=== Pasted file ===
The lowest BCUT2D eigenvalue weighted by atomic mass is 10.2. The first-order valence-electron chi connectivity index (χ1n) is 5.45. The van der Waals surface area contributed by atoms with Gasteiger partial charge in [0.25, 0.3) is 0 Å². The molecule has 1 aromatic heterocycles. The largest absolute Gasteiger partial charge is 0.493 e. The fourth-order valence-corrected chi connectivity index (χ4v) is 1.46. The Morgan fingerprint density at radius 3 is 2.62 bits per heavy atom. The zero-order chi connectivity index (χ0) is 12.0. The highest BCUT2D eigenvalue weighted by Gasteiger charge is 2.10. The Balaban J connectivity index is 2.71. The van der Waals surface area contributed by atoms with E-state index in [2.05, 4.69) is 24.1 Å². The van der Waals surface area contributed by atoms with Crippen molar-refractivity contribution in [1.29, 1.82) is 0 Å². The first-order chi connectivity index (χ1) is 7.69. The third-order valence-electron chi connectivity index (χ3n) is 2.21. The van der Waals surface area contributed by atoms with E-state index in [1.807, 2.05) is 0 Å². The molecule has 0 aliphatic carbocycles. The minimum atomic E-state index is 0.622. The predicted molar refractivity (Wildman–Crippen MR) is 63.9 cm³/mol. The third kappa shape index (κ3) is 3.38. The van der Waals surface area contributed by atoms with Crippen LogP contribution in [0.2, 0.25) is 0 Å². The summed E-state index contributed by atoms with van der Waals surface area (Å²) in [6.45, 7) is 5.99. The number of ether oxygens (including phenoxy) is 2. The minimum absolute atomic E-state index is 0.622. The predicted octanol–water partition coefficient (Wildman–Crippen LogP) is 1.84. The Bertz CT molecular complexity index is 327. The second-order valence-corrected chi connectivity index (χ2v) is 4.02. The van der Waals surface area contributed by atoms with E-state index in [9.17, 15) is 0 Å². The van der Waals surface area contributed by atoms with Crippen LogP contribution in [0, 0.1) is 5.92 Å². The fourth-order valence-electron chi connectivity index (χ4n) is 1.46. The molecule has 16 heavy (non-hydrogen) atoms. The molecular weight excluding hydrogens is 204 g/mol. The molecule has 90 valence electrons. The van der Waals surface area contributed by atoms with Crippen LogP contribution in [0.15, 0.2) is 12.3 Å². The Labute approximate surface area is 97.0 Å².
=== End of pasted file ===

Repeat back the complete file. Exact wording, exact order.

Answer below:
The lowest BCUT2D eigenvalue weighted by atomic mass is 10.2. The first-order valence-electron chi connectivity index (χ1n) is 5.45. The van der Waals surface area contributed by atoms with Gasteiger partial charge in [0.25, 0.3) is 0 Å². The molecule has 1 aromatic heterocycles. The largest absolute Gasteiger partial charge is 0.493 e. The fourth-order valence-corrected chi connectivity index (χ4v) is 1.46. The Morgan fingerprint density at radius 3 is 2.62 bits per heavy atom. The zero-order chi connectivity index (χ0) is 12.0. The highest BCUT2D eigenvalue weighted by Gasteiger charge is 2.10. The Balaban J connectivity index is 2.71. The van der Waals surface area contributed by atoms with E-state index in [2.05, 4.69) is 24.1 Å². The van der Waals surface area contributed by atoms with Crippen molar-refractivity contribution in [1.29, 1.82) is 0 Å². The first-order chi connectivity index (χ1) is 7.69. The third-order valence-electron chi connectivity index (χ3n) is 2.21. The van der Waals surface area contributed by atoms with E-state index in [1.807, 2.05) is 0 Å². The molecule has 0 aliphatic carbocycles. The minimum atomic E-state index is 0.622. The predicted molar refractivity (Wildman–Crippen MR) is 63.9 cm³/mol. The third kappa shape index (κ3) is 3.38. The van der Waals surface area contributed by atoms with Crippen LogP contribution in [0.2, 0.25) is 0 Å². The summed E-state index contributed by atoms with van der Waals surface area (Å²) in [6.45, 7) is 5.99. The number of ether oxygens (including phenoxy) is 2. The minimum absolute atomic E-state index is 0.622. The predicted octanol–water partition coefficient (Wildman–Crippen LogP) is 1.84. The Bertz CT molecular complexity index is 327. The second-order valence-corrected chi connectivity index (χ2v) is 4.02. The van der Waals surface area contributed by atoms with E-state index in [9.17, 15) is 0 Å². The van der Waals surface area contributed by atoms with Crippen LogP contribution in [0, 0.1) is 5.92 Å². The fourth-order valence-electron chi connectivity index (χ4n) is 1.46. The molecule has 16 heavy (non-hydrogen) atoms. The molecular weight excluding hydrogens is 204 g/mol. The molecule has 90 valence electrons. The van der Waals surface area contributed by atoms with Crippen LogP contribution in [0.15, 0.2) is 12.3 Å². The Labute approximate surface area is 97.0 Å².